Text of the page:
QUINO TAB LOTIONUaar araataaal
CUa.-r. Natkiai ra.araa """
ita war.t kata taa tkia latla.
Priaa SO aaata. .
qUINO HAIR TONIC-A praaaratia
..paeially adapted lar tk..a wka da a.t
likaailr prap.r.tiaaa. A He..lr Hair
Toaia. Prioa ?J aaata.
ly liquid Tat.kle ail praparatieaj aillay
aat Ir.ai aar atb.r llairtoa. ia tkat it i.
a LICIU10 vel.takla a.np.aad al
tka liaa.t aad ka.t ail. pramatiai tha
health ol tka acalp aad r.wtk ol the hair.
Prioa KI.OO.
ters, put to death by mob violence
any citizen o this country or any
thou-.foreigner enjoying the protection of
iour laws, the act is none-tne-iess
,1 ..
muiuer, nowevei "'' " v.
,mny ue ue "'U,D"
ment is indicted. Lynch law always
increases the crime which it seeks to
prevent, and whateevr may be the
crime or whatever may be the motive,
which incites mob violence, it but
tends to weaken all constituted au
thority, to breed a spirit of lawless
ness and lower the moral tone of the
community. It flagrantly and shame
lessly ignores all those fundamental
rights of citizenship, which the ex
perence of ages has shown to be nec
essary before guilt can be established
and punishment inflicted.
"The Constitution of the United
States and of every state commands,
first, that no person shall be held to
answer for a capital or otherwise in
famous crime unless on a preentment
or indictment of a grand jury; pec
ond, nor compelled in any criminal
case to be a witness against himself,
nor be deprived of life, liberty or prop
erty without due process of law; third,
he shall enjoy the right to a speedy)
public trial by an impartial Jury of
the state pr district wherein the'
crime shall have been committed;!
fourth, to be informed of the nature
and cause of the accusation, to be ,
confronted with the witnesses agaijdsr;'
him, to have compulsory process' for
obtaining evidence in hi favor, and to
have the assistance of counsel tor nis
defense. No man, therefore, in this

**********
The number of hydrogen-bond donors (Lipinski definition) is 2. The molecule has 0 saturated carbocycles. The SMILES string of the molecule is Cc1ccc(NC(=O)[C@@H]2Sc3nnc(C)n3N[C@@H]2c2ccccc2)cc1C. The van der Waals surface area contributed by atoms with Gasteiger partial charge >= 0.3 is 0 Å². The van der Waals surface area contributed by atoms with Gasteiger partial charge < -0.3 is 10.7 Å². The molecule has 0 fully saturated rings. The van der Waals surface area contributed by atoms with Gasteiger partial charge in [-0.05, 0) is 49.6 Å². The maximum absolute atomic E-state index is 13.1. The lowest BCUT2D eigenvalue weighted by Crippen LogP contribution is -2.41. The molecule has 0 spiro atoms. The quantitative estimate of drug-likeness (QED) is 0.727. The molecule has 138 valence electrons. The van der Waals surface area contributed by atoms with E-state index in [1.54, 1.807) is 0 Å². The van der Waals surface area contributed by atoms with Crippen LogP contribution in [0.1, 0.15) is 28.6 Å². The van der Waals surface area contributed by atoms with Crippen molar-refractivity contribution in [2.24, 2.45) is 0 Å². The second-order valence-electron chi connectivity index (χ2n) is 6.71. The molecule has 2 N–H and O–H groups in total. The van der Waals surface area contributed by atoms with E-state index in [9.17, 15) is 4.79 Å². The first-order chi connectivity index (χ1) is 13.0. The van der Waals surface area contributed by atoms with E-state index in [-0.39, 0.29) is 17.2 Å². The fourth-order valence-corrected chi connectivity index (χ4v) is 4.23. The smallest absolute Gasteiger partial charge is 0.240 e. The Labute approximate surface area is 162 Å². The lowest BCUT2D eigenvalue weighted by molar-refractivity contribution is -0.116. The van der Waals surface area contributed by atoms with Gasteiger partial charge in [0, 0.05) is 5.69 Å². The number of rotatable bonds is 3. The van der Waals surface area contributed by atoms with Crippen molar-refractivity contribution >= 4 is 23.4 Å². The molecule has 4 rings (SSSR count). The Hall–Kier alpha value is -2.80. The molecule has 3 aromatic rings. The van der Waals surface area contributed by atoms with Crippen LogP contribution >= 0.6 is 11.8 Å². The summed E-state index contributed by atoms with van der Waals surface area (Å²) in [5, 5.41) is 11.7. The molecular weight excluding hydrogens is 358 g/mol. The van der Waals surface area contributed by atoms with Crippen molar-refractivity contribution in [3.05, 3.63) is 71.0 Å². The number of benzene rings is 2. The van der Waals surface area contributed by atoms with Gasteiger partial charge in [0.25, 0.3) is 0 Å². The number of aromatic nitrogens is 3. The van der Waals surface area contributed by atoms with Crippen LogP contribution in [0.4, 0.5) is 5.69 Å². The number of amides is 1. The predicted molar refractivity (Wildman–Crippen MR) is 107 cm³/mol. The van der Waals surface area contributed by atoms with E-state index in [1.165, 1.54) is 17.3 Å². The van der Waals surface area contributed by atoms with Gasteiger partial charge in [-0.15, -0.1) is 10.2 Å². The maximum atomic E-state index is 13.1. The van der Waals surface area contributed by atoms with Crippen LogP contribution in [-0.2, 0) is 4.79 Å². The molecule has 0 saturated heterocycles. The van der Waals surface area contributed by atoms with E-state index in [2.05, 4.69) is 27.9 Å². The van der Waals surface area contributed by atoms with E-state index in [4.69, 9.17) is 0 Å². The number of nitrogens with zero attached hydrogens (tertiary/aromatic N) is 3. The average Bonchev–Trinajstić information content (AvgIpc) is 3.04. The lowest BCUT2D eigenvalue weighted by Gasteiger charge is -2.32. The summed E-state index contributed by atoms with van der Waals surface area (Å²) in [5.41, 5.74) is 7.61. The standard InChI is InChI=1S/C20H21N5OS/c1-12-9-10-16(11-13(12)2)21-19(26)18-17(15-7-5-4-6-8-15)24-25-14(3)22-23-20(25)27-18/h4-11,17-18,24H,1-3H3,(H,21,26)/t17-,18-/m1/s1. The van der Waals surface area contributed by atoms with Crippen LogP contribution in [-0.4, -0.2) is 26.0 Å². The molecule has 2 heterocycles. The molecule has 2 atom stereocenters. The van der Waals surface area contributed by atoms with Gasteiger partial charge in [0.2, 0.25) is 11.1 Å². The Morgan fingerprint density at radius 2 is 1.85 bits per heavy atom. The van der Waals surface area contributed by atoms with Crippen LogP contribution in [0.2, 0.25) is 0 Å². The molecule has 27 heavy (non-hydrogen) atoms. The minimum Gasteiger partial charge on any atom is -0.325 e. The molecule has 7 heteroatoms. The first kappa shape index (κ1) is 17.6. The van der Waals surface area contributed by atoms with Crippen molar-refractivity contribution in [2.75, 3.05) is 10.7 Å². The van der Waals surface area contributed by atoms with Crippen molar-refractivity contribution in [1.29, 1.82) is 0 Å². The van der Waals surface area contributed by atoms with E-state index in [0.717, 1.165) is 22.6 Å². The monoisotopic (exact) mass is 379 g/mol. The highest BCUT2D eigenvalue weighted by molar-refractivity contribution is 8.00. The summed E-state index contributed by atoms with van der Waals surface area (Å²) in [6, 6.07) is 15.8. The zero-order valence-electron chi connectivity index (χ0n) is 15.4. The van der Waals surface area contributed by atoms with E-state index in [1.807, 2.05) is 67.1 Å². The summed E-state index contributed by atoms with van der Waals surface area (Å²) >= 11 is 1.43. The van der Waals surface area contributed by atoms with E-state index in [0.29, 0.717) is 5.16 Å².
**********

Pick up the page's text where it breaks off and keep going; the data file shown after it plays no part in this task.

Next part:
country can be legally put to death
without being accorded the fun pro
tection of each one of these safe
guards of liberty. There is no sec
tion of this country where the inter
ests or protection of society justifies
the substitution of mob violence for
the orderly processes ot the courts
for the punishment of crime. There
are many law-abiding' citizens who,
while opposing mob violence, Justify
it for the punishment ot a certain
odious crime. They ignore the fact
established by experience that when
once you loosen the bands of the law
and givotree play to the passions ot
the mob for the punishment of any
crime, you but Incite a Bpirlt of law
lessness and private vengeance which
refuses to limit itself to the infliction
of punishment of one particular
crime; but you open the floodgates
of lawlessness which, unless checked,
leads to governmental chaos and an
archy. It is also insisted by some
that mob violence is Justified by tho
character of the crime, the delays and
the technical defenses and the uncer
tainties of trials in courts of law. If
our courts through on antiquated or
illogical method of practice and pro
cedure fail to punish crime with ce
lerity and certainty, the remedy for
these conditions is in the hands or
the people themselves who make and
unmake constitutions and laws.
"To contend that organized society
must rely on a lawless mob to en
force our criminal laws is an admis
sion that popular government is a
failure and that all the safeguards ot
individual liberty guaranteed by our
constitutions are . of no value and
should be abandoned. It is a plea
that organized society must be . dis
solved, and the enforcement of our
criminal laws entrusted to irrespon-